Since the astronomers are using radio telescopes and not optical telescopes, I'd like to point out why they are doing so - The centre of the Milky Way is a very dusty place. Wavelengths from the millimeter to optical get easily absorbed by all this dust, so it's very difficult to see the centre of the galaxy in the optical spectrum. But radio waves do not get absorbed, and the centre of our galaxy is a very strong source of radio waves. Therefore looking in radio will give us the clearest picture of what's happening over there.
They mention in the article that they use a technique called VLBI (Very Long Baseline Interferometry) to image the blackhole.
The images you get from VLBI aren't images in the traditional sense, like you would get from an optical telescope. VLBI measures the phase difference of waves arriving at two different antennas (on two different continents, perhaps) and use this phase difference to infer the size of the source in the sky. Contradictorily, even though they can resolve sources of less than an arcsecond in size, it's very difficult to localize the absolute position in the sky to a very high degree.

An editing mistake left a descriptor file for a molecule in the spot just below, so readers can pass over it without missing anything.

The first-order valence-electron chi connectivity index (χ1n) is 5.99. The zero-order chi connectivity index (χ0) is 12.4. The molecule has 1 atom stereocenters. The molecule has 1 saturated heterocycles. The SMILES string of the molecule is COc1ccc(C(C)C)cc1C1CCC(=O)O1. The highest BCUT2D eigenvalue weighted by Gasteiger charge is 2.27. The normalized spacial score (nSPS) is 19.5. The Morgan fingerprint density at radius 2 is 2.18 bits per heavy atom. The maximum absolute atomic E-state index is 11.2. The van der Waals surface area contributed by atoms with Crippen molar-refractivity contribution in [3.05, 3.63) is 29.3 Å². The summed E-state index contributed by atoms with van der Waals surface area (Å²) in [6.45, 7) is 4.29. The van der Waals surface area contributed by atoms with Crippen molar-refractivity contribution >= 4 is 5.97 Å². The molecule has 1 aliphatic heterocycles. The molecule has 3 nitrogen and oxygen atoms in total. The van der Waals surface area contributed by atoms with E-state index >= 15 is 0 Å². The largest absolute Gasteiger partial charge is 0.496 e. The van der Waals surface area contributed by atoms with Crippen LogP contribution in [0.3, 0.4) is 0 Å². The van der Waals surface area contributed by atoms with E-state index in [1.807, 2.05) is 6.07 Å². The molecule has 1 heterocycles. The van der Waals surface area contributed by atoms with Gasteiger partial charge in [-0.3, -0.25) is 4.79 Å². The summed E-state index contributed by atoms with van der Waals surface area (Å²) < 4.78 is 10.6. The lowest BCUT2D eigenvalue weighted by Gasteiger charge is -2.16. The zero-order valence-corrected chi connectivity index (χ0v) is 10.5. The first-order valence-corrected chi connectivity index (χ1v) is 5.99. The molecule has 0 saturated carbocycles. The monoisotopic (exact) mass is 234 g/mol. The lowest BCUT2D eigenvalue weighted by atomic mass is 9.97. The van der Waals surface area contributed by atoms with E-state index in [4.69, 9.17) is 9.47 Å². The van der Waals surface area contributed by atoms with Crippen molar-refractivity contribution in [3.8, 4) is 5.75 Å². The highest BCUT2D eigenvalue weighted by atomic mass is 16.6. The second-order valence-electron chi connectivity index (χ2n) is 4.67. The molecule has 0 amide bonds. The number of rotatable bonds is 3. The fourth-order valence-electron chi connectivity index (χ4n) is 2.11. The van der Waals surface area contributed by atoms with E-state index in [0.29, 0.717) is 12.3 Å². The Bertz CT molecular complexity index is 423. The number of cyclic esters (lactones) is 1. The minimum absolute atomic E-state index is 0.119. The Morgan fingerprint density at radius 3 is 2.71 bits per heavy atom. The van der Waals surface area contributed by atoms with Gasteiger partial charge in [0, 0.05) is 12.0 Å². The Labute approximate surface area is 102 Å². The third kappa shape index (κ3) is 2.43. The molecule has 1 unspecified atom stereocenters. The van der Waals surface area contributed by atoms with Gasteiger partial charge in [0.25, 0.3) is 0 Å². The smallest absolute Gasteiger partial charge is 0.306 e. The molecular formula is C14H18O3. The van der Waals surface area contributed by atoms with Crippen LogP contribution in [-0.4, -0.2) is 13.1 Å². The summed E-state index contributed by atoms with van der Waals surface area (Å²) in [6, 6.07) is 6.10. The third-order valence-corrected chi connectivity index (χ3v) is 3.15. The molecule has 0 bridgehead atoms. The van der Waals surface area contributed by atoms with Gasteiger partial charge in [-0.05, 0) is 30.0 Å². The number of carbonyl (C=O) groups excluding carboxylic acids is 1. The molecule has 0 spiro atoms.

So hopefully we will be able to resolve the event horizon of the black hole, but we will (almost definitely) not be able to see a picture like the one you posted.